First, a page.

I agree & do believe date nights are a neccesity for married couples. & as much as possible, I think it is important to make that investment in your marraige no matter what your budget is. When I my husband and I first got married, we budgeted $100 a month & most times spent $120. We look back & both admit that was quite extravagant but we did enjoy the memories. & we most certainly don’t get to splurge that way now. Now I stay at home, our budget is $25/month. Our ideas for date nights are quite simple: 1) keep it simple. The point is not to be all stressed out about dinner, etc. but to focus on eachother. 2) Keep it intentional. Regardless of whether or not actual money is spent, Friday nights are our intentional time to spend with eachother each week that we can look forward to & count on. We both need that. 3) Remember it is an investment. Sometimes, we do just need to get away & have some fun time together & I need to get out of the house (since I’m a stay at home mom & my job is ever before my eyes). So for example, we splurged on dinner and imax movie in December. (Total cost around $50). So for January, we didn’t have any money to spend on date nights. Here’s some free ideas of what we did to get us back on budget;-):

    1) I made homemade pizza each Friday night using a super quick recipe for pizza dough on Tammysrecipes (google it;-) )
    2) After our son went to bed, we played Monopoly one night and drank hot chocolate. For other “dates”, we downloaded for free Seasons 1 & 2 of Downton Abbey & started a crazy marathon that we’re still working on;-) We usually have ice cream to go with it (I cheated & took the expense out of the grocery budget). I am signed for text messages from Redbox that usually offers one free rental/month. We simply play card games- we love rummy:) We make a special atmosphere in our room just to enjoy being with eachtoher. We’ve also borrowed movies from friends. & We have read through books aloud together- like the Hobbit & A Christmas Carol & are starting the Lord of the Rings.

    There are so many things you CAN do to intentionally pursue & love your spouse even if your budget is $0 I strongly advise to make the TIME. All that to say, I’m a huge fan of date nights:) I also stumbled across a fun website recently that has some great ideas for dates: thedatingdivas.com (google Dating Divas blog if I typed the wrong address;-) )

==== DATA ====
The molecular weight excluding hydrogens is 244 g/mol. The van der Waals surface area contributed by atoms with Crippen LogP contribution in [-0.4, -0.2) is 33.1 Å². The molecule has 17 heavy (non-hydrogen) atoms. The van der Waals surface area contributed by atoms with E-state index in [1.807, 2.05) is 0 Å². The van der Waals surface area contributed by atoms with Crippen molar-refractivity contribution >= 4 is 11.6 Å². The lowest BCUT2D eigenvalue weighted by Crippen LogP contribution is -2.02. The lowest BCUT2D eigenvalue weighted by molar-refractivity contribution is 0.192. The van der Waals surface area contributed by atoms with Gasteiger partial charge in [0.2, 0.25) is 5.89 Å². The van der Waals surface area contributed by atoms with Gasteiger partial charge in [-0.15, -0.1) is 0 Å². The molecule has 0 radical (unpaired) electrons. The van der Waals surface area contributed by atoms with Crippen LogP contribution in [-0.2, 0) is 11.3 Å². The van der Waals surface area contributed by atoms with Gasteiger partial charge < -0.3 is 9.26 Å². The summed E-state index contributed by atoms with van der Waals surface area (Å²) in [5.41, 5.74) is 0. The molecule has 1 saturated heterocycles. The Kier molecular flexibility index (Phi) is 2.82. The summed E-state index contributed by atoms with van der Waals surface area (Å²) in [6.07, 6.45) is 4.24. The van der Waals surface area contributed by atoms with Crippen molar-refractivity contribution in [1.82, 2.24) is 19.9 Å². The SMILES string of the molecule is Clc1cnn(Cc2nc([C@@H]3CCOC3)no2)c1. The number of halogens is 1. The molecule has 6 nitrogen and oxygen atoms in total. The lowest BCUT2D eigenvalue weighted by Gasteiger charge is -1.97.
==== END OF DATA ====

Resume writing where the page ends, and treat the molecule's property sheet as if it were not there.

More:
Hope these ideas help & inspire! I love reading everyone else’s ideas as well. Thanks!

    • says

      I second the Dating Divas! They have great ideas, including lots of date nights at home. We try to get out together at least once a month. It was something we were encouraged to do at our wedding and it helps keep the love alive. Every time we go on a date I remember all over again why I fell in love with this man!

    • says

      I wanted to share what I asked my husband for on Valentine’s Day this year. (We always make a meal at home) so I asked that we have a night with no tv. My husband is the type that turns the tv on all the time out of habit, just to have the sound in the background. Well last night we made dinner and dessert together, sat down at the table and ate it together then sat and drank our champagne and talked while the dessert finished baking. Normally, we would have jumped up and started doing laundry, the dishes, watched a movie or whatever. This gave us a great time to talk. Our conversation led to us talking about the movie “Grease” and we ended up putting on the Grease soundtrack and dancing and singing. Talk about a great, connecting night with your spouse! You can connect so much deeper when technology isn’t demanding your attention all the time. Also, it didn’t cost a thing. I just worked the meal into our weekly grocery budget.

  18. says

    My husband and I joined a once a month bowling league. It forces us to go out together once a month. It only costs us $22 to bowl and we usually do dinner beforehand. It is a great time to spend with other adults and it is a committment we have to fulfill, so no excuses not to go! We are lucky that we both have parents more then willing to watch our kids for free. They actually ask us when we are going out next!

  19. Ann says

    What works for us:
    1) we have lunch dates. We both work, but don’t have someone watching the clock, so we try to meet for lunch out. Lunch typically costs less than dinner, and we already have childcare for that time.
    2) Form as “supper club” with some friends. We’ve done this where either we order pizza for the kids and they watch a redbox movie in the LR while the adults enjoy a more leisurely dinner in the dining room. We enjoy the company and the kids do too! We’ve also done it where the families have all shared a babysitter and had the kids at one house, adults at another. Potluck or rotating chef, it’s cheaper than eating out…and more fun!

    • says

      Dinner parties are a lot of fun–especially when they’re at our house after our son has gone to bed (no baby sitting costs!). We’ve been hosting pot lucks as dates more often, but we try to limit them to one a month. Otherwise, we feel a little lonely for each other and miss a dedicated evening a week.

  20. says

    We are blessed to have family members near by to help, but we only go out to dinner for our birthdays and anniversary. We can’t afford it! Usually a date night is me being able to stay up after our son is in bed and spending some time together. Or, just talking in bed before he gets up. Walks are good too :) I think it is definitely important to have open communication in a relationship- but as people commented before me, you don’t have to go on a date to communicate;)

  21. Rena says

    Communication is major. If you don’t have a willing partner who wants to communicate it does not matter about date night. My hubby works late (2 nights a week) and when he comes home I will often fix a snack and we watch something on tv. But honestly he never wants to “talk” about anything important and doesn’t communicate very well. I feel like if we took the time to go out it still would be the same.